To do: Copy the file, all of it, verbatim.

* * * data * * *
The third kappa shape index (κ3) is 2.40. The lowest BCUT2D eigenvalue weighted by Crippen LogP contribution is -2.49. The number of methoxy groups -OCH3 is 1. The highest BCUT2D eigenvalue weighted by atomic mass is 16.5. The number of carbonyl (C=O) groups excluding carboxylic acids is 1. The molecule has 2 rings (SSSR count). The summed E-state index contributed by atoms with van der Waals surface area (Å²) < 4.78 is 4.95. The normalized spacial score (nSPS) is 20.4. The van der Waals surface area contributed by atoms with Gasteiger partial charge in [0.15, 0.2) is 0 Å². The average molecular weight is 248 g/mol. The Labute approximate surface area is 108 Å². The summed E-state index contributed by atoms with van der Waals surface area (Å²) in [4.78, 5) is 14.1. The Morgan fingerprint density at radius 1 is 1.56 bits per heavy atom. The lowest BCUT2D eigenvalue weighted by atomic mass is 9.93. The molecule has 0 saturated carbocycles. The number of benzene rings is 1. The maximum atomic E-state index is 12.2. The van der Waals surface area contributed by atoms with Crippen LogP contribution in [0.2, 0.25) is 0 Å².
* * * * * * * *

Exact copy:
The third kappa shape index (κ3) is 2.40. The lowest BCUT2D eigenvalue weighted by Crippen LogP contribution is -2.49. The number of methoxy groups -OCH3 is 1. The highest BCUT2D eigenvalue weighted by atomic mass is 16.5. The number of carbonyl (C=O) groups excluding carboxylic acids is 1. The molecule has 2 rings (SSSR count). The summed E-state index contributed by atoms with van der Waals surface area (Å²) < 4.78 is 4.95. The normalized spacial score (nSPS) is 20.4. The van der Waals surface area contributed by atoms with Gasteiger partial charge in [0.15, 0.2) is 0 Å². The average molecular weight is 248 g/mol. The Labute approximate surface area is 108 Å². The summed E-state index contributed by atoms with van der Waals surface area (Å²) in [4.78, 5) is 14.1. The Morgan fingerprint density at radius 1 is 1.56 bits per heavy atom. The lowest BCUT2D eigenvalue weighted by atomic mass is 9.93. The molecule has 0 saturated carbocycles. The number of benzene rings is 1. The maximum atomic E-state index is 12.2. The van der Waals surface area contributed by atoms with Crippen LogP contribution in [0.2, 0.25) is 0 Å².